Electric utility case could change following municipal election
Bloomfield city council and mayoral candidates participated in a forum Tuesday night at Bloomfield High School. Wochit
Farmington official says city would welcome end to litigation
FARMINGTON — The results of Tuesday’s election could change the course of Bloomfield’s electric utility lawsuit against the city of Farmington.
“The electrical acquisition power issue was, I feel, the major issue of the election,” Councilor-elect Kenneth Hare stated in an email to The Daily Times.
Hare and two other newly elected Bloomfield officials defeated three incumbent candidates who supported the lawsuit against Farmington in Tuesday's municipal elections. All three newcomers received more than 50 percent of the votes cast. Hare received 61 percent, and Councilor-elect Sue Ann Finch received 60 percent, while Mayor-elect Cynthia Atencio received 55 percent of the votes.
Farmington and Bloomfield have been locked in a court battle over which electric utility assets a 1960s court case gave Bloomfield the right to acquire. A district court judge ruled in favor of Bloomfield last year, but Farmington has since appealed the case.
Farmington says the 1960s case gave Bloomfield the right to acquire the assets that were in place when Farmington acquired the electric utility from Basin Light & Power Co. in 1959. Bloomfield argues that the case gave the city the right to acquire all the assets that are currently within Bloomfield’s city limits.
During a candidate forum leading up to the election, the three eventual winners criticized the city's spending on lawsuits while Bloomfield has been struggling to provide basic services with the economic downturn. The lawsuit has cost Bloomfield $300,000 in legal fees since 2011, according to Mayor Scott Eckstein. Eckstein provided the number during the candidate forum when Atencio asked him about the legal fees.
The Farmington Electric Utility System currently serves all of San Juan County except for the city of Aztec. It also serves a portion of Rio Arriba County. Farmington officials say the size of the electric utility system helps keep rates lower. Farmington currently has the lowest rates in the region.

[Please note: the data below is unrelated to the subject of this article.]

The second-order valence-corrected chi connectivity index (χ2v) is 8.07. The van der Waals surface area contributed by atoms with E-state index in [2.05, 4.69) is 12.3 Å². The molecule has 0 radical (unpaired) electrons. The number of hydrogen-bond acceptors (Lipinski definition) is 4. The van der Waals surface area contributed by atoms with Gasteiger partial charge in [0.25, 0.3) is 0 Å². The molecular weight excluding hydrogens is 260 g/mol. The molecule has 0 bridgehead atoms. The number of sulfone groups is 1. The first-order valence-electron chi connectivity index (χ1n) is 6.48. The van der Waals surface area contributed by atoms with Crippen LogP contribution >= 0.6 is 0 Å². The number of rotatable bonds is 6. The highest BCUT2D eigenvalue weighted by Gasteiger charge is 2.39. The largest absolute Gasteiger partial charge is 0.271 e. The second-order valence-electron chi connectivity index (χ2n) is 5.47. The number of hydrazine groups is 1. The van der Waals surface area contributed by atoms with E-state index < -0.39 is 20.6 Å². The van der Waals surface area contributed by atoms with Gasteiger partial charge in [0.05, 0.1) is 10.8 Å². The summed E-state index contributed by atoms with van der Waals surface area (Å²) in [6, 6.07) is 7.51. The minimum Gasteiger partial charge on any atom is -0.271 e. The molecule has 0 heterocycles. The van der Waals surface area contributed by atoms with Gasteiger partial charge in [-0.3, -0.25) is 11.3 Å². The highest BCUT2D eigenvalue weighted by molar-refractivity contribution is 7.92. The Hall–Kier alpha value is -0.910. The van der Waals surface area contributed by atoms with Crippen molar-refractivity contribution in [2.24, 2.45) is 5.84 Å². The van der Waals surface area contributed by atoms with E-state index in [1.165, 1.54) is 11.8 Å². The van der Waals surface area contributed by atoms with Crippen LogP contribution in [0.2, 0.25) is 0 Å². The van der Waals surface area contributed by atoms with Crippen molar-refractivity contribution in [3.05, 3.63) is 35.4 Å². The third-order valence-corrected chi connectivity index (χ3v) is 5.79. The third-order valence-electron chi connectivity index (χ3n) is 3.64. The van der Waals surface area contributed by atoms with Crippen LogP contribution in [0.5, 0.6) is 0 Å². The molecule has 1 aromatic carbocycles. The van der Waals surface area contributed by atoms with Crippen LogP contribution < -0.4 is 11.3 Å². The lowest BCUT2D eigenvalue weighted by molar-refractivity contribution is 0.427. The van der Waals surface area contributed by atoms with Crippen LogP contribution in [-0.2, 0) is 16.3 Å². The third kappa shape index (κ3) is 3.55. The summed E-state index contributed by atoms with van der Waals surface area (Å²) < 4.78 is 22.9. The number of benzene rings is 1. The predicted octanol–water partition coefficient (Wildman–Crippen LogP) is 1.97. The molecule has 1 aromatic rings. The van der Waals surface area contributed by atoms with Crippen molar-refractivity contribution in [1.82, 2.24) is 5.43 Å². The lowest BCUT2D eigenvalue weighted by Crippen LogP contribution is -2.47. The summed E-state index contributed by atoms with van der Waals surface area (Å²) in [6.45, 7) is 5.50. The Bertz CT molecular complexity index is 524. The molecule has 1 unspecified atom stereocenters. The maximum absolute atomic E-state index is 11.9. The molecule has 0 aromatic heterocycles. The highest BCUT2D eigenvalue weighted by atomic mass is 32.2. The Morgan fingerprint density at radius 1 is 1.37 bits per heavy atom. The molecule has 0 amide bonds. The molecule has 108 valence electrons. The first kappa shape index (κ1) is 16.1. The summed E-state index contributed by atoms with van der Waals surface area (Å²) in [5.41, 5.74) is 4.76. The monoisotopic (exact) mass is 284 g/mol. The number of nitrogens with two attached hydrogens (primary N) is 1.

When reached by phone, City Councilor-elect Sue Ann Finch said she will need to discuss the case with the other city councilors and Mayor-elect Cynthia Atencio before she can make a final decision about pursuing the electric utility case.
“My feelings are that we should just drop it,” she said.
She said she would like to renegotiate the franchise agreement with Farmington. The franchise agreement is essentially rent that Farmington pays Bloomfield for use of easements and rights of way located within its borders. Bloomfield’s franchise agreement with Farmington expired several years ago, but Farmington has continued to operate under the terms of the previous agreement.
Farmington City Attorney Jennifer Breakell said Bloomfield could end the litigation at any time, but Farmington officials have not had a discussion with Bloomfield regarding the possible termination of the lawsuit. She said Farmington would welcome any conversation regarding an end to the litigation.
Breakell said if Bloomfield drops the lawsuit, it will retain the right to have an electric utility at some point. She said the only dispute was which assets Bloomfield is legally entitled to obtain.
Breakell said Farmington is willing to sit down with Bloomfield to renegotiate the franchise agreement.
“The prudent path is to proceed in a very timely manner to assess our options and situations to avoid a 'rash decision,'” Hare said. “Where are we in this process? Most of us don’t know.”
He said he will need to talk to the city’s legal team, as well as other city councilors and the city management. Hare said there should also be a quick, cost-efficient assessment and review of a feasibility study that the city of Bloomfield has completed to determine whether the city could run a successful electric utility. The city completed its first feasibility study in 2012 and then had a second study done in 2014.
Hare said the council also will have to assess other options, including opening a dialog with Farmington and the possibility of starting a public-private partnership for creating and operating an electric utility.
“The key question is: Is it feasible to move forward?” Hare said.
Hare said Bloomfield must define the worst-case scenario and “move up the scale of opportunity to a point we are comfortable with risk analysis and opportunity.”
He said the City Council needs to be transparent and provide residents with relevant data so they can make a strong, evidence-based decision.
“This decision is too big to be made by five people,” Hare said. “This will require some type of town hall format. We have to listen to the people for mission critical decision making, but we have to provide them with solid, transparent data on which to base their decisions.”
Hannah Grover covers government for The Daily Times. She can be reached at 505-564-4652 or via email at firstname.lastname@example.org.